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Do I have to give a phone statement to the other guy's insurance company or my friend's insurance company, if it's borrowed car?

Gladwyne, PA |

I got into a minor car accident with a borrowed car with her permission. No injuries but a little bit of damage on both sides. I was temporarily parked on the left side of the one-way road, near the corner of a block, past the traffic light. I tried to pull into the left lane with the blinker on, but a van was parked temporarily on the lane. So, I tried to go around it, but another car appeared from my right side and I bumped my front right of the car into his left side of the car. After the accident, we both pulled over and exchanged info. The other guy kept claiming that I was at fault, which I was really scared about and without thinking just admitted that it was my fault. No police was involved.

Attorney Answers 7


  1. To the carrier that insures your vehicle if you don't give them a statement, they will not provide coverage and a defense for your actions (or at least threaten to do so). Give them a statement. As to the other driver's insurance, you do not have to give a statement unless and until a lawsuit is actually filed (which may be never).


  2. As a permissive driver of your friend's car, you are covered under your friend's insurance policy. I suggest you contact your insurance company and ask them if they would like you to give a statement to the adverse party's carrier. They will probably advise against it, as would I. Actually, anybody reading your post will know exactly what happened without the need for a formal statement. You are not obligated to give any formal statement to the adverse party. You are, however, as a third-party beneficiary of your friend's insurance contract with her carrier, have an obligation to cooperate with them, otherwise they could withdraw their coverage of you. Cooperate with your friend's carrier and do not volunteer things to the adverse carrier.

    Legal Disclaimer:

    If this information has been helpful, please indicate below.

    Mr. Lundeen is licensed to practice law in Florida and Vermont. The response herein is not legal advice and does not create an attorney/client relationship. The response is in the form of legal education and is intended to provide general information about the matter within the question. Oftentimes the question does not include significant and important facts and timelines that, if known, could significantly change the reply and make it unsuitable. Mr. Lundeen strongly advises the questioner to confer with an attorney in your state in order to ensure proper advice is received.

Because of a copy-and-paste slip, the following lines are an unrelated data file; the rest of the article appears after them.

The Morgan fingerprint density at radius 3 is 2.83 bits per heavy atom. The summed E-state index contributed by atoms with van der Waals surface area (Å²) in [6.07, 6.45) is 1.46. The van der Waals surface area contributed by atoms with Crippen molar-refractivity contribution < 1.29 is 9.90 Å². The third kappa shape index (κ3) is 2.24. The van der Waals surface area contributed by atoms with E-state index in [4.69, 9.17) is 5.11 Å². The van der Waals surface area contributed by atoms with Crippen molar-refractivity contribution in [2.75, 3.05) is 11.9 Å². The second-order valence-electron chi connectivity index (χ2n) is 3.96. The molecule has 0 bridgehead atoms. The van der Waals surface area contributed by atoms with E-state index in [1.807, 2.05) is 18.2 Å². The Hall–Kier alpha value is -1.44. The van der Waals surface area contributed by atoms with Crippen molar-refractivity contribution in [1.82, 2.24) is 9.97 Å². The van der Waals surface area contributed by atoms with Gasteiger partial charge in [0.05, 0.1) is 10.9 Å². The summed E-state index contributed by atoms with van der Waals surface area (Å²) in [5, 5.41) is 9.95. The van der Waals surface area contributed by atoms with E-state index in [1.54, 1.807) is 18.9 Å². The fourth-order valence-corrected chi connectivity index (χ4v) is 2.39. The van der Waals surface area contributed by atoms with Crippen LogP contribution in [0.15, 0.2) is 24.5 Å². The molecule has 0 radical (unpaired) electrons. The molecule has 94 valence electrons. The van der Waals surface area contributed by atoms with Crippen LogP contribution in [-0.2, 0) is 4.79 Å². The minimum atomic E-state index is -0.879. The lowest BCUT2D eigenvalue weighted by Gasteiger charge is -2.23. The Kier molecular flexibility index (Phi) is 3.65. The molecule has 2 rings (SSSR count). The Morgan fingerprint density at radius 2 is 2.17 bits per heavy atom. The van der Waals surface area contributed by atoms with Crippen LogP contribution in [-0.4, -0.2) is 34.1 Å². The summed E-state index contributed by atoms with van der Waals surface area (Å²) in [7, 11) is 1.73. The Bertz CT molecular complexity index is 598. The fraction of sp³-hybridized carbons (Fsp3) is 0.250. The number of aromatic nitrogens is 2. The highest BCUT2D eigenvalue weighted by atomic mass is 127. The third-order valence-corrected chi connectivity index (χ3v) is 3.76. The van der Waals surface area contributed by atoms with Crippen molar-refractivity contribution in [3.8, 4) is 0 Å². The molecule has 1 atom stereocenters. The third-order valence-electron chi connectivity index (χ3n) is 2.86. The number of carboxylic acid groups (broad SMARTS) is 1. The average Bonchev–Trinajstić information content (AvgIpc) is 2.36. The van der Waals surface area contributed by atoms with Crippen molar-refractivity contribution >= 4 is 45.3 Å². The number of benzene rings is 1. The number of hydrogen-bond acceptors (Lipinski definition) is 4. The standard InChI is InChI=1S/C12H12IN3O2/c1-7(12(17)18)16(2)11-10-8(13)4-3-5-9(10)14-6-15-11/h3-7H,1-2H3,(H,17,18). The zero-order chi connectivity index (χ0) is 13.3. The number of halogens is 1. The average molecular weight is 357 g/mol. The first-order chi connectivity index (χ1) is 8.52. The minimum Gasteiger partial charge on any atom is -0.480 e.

This ans. does not create an attorney/client relationship.


  3. If you do not want your friend to have a problem with her insurance company, you will cooperate with her company. There is no reason to talk to the other company.


  4. Unless you want to pay it yourself


  5. You should help out your friend and answer her companies request, I would not suggest doing so for the other parties company.

    The above answer is for information only; and does NOT constitute legal advice. This answer does not constitute, nor does it create, an attorney-client relationship between KaplunMarx, PLLC, Theodor Kapun and any receiver. The information provided on these pages is general only, and you should not act upon this information without consulting with a qualified attorney.


  6. I would not give a telephone statement without the advice of your attorney and being in the presence of your attorney if the attorney deems it is wise for you to give a statement.

    You may contact the Law Office of Robin J. Gray for further legal advice. Office (610) 689-0877; Fax (610) 689-0932; Cell (484) 769-5855; robingraylaw.com This answer is for informational purposes only. It does not establish an attorney client relationship.


  7. You do not have to give a statement to the other driver's company. Giving a statement to your friends company will help out your friend.

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